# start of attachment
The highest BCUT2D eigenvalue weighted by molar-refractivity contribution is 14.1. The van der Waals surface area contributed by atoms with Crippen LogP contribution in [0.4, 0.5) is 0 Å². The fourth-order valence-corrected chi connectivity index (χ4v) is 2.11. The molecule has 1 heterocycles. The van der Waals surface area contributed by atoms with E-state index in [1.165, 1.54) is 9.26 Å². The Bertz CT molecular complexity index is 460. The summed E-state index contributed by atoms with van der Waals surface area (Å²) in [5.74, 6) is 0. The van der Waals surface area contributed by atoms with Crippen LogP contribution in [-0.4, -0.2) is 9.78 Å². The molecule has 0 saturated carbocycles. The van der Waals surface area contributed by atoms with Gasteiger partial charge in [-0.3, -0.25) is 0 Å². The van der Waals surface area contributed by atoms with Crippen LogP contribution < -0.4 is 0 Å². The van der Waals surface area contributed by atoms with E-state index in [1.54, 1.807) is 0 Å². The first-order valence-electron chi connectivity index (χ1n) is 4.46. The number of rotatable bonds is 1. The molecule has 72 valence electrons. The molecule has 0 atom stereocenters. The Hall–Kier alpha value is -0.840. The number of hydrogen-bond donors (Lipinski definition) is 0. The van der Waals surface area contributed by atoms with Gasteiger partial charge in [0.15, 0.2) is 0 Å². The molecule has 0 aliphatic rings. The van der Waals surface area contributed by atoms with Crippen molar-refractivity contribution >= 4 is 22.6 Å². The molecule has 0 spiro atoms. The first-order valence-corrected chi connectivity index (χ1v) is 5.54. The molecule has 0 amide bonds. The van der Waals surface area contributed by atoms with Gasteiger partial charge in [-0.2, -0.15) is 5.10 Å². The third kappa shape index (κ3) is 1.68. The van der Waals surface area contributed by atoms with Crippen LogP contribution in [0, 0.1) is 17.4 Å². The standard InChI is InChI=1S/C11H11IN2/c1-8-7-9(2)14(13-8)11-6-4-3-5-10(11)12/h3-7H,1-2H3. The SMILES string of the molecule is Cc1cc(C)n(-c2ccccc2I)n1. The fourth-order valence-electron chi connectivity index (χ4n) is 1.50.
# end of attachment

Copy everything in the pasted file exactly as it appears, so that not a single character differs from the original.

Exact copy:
The highest BCUT2D eigenvalue weighted by molar-refractivity contribution is 14.1. The van der Waals surface area contributed by atoms with Crippen LogP contribution in [0.4, 0.5) is 0 Å². The fourth-order valence-corrected chi connectivity index (χ4v) is 2.11. The molecule has 1 heterocycles. The van der Waals surface area contributed by atoms with E-state index in [1.165, 1.54) is 9.26 Å². The Bertz CT molecular complexity index is 460. The summed E-state index contributed by atoms with van der Waals surface area (Å²) in [5.74, 6) is 0. The van der Waals surface area contributed by atoms with Crippen LogP contribution in [-0.4, -0.2) is 9.78 Å². The molecule has 0 saturated carbocycles. The van der Waals surface area contributed by atoms with Gasteiger partial charge in [-0.3, -0.25) is 0 Å². The van der Waals surface area contributed by atoms with Crippen LogP contribution < -0.4 is 0 Å². The van der Waals surface area contributed by atoms with E-state index in [1.54, 1.807) is 0 Å². The first-order valence-electron chi connectivity index (χ1n) is 4.46. The number of rotatable bonds is 1. The molecule has 72 valence electrons. The molecule has 0 atom stereocenters. The Hall–Kier alpha value is -0.840. The number of hydrogen-bond donors (Lipinski definition) is 0. The van der Waals surface area contributed by atoms with Gasteiger partial charge in [0.15, 0.2) is 0 Å². The molecule has 0 aliphatic rings. The van der Waals surface area contributed by atoms with Crippen molar-refractivity contribution >= 4 is 22.6 Å². The molecule has 0 spiro atoms. The first-order valence-corrected chi connectivity index (χ1v) is 5.54. The molecule has 0 amide bonds. The van der Waals surface area contributed by atoms with Gasteiger partial charge in [-0.2, -0.15) is 5.10 Å². The third kappa shape index (κ3) is 1.68. The van der Waals surface area contributed by atoms with Crippen LogP contribution in [0, 0.1) is 17.4 Å². The standard InChI is InChI=1S/C11H11IN2/c1-8-7-9(2)14(13-8)11-6-4-3-5-10(11)12/h3-7H,1-2H3. The SMILES string of the molecule is Cc1cc(C)n(-c2ccccc2I)n1. The fourth-order valence-electron chi connectivity index (χ4n) is 1.50.